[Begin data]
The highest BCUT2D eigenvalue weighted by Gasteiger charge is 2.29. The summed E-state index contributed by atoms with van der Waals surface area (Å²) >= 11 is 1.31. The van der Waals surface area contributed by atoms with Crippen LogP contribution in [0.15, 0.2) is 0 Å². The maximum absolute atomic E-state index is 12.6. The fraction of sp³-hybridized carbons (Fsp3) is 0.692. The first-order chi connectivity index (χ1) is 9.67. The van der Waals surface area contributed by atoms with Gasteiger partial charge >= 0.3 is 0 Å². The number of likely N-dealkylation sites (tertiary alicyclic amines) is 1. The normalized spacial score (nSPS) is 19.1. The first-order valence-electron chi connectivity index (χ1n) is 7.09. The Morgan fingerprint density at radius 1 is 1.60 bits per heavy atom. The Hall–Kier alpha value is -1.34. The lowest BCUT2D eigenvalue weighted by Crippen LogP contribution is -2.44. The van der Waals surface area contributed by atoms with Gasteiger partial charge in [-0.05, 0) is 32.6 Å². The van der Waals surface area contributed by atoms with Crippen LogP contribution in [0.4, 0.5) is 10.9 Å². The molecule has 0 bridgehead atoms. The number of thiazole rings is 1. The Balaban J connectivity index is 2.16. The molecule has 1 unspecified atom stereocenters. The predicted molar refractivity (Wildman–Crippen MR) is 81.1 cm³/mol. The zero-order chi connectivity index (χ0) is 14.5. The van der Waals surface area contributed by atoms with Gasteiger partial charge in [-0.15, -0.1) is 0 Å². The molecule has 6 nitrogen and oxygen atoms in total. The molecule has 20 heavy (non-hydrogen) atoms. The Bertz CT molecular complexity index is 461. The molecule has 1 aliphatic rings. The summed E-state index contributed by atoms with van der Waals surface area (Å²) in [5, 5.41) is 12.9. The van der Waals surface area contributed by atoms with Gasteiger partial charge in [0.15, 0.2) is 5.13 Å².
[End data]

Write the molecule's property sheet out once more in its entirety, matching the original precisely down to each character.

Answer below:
The highest BCUT2D eigenvalue weighted by Gasteiger charge is 2.29. The summed E-state index contributed by atoms with van der Waals surface area (Å²) >= 11 is 1.31. The van der Waals surface area contributed by atoms with Crippen LogP contribution in [0.15, 0.2) is 0 Å². The maximum absolute atomic E-state index is 12.6. The fraction of sp³-hybridized carbons (Fsp3) is 0.692. The first-order chi connectivity index (χ1) is 9.67. The van der Waals surface area contributed by atoms with Gasteiger partial charge >= 0.3 is 0 Å². The number of likely N-dealkylation sites (tertiary alicyclic amines) is 1. The normalized spacial score (nSPS) is 19.1. The first-order valence-electron chi connectivity index (χ1n) is 7.09. The Morgan fingerprint density at radius 1 is 1.60 bits per heavy atom. The Hall–Kier alpha value is -1.34. The lowest BCUT2D eigenvalue weighted by Crippen LogP contribution is -2.44. The van der Waals surface area contributed by atoms with Gasteiger partial charge in [-0.05, 0) is 32.6 Å². The van der Waals surface area contributed by atoms with Crippen LogP contribution in [0.4, 0.5) is 10.9 Å². The molecule has 0 bridgehead atoms. The number of thiazole rings is 1. The Balaban J connectivity index is 2.16. The molecule has 1 unspecified atom stereocenters. The predicted molar refractivity (Wildman–Crippen MR) is 81.1 cm³/mol. The zero-order chi connectivity index (χ0) is 14.5. The van der Waals surface area contributed by atoms with Gasteiger partial charge in [-0.15, -0.1) is 0 Å². The molecule has 6 nitrogen and oxygen atoms in total. The molecule has 20 heavy (non-hydrogen) atoms. The Bertz CT molecular complexity index is 461. The molecule has 1 aliphatic rings. The summed E-state index contributed by atoms with van der Waals surface area (Å²) in [5, 5.41) is 12.9. The van der Waals surface area contributed by atoms with Gasteiger partial charge in [0.15, 0.2) is 5.13 Å².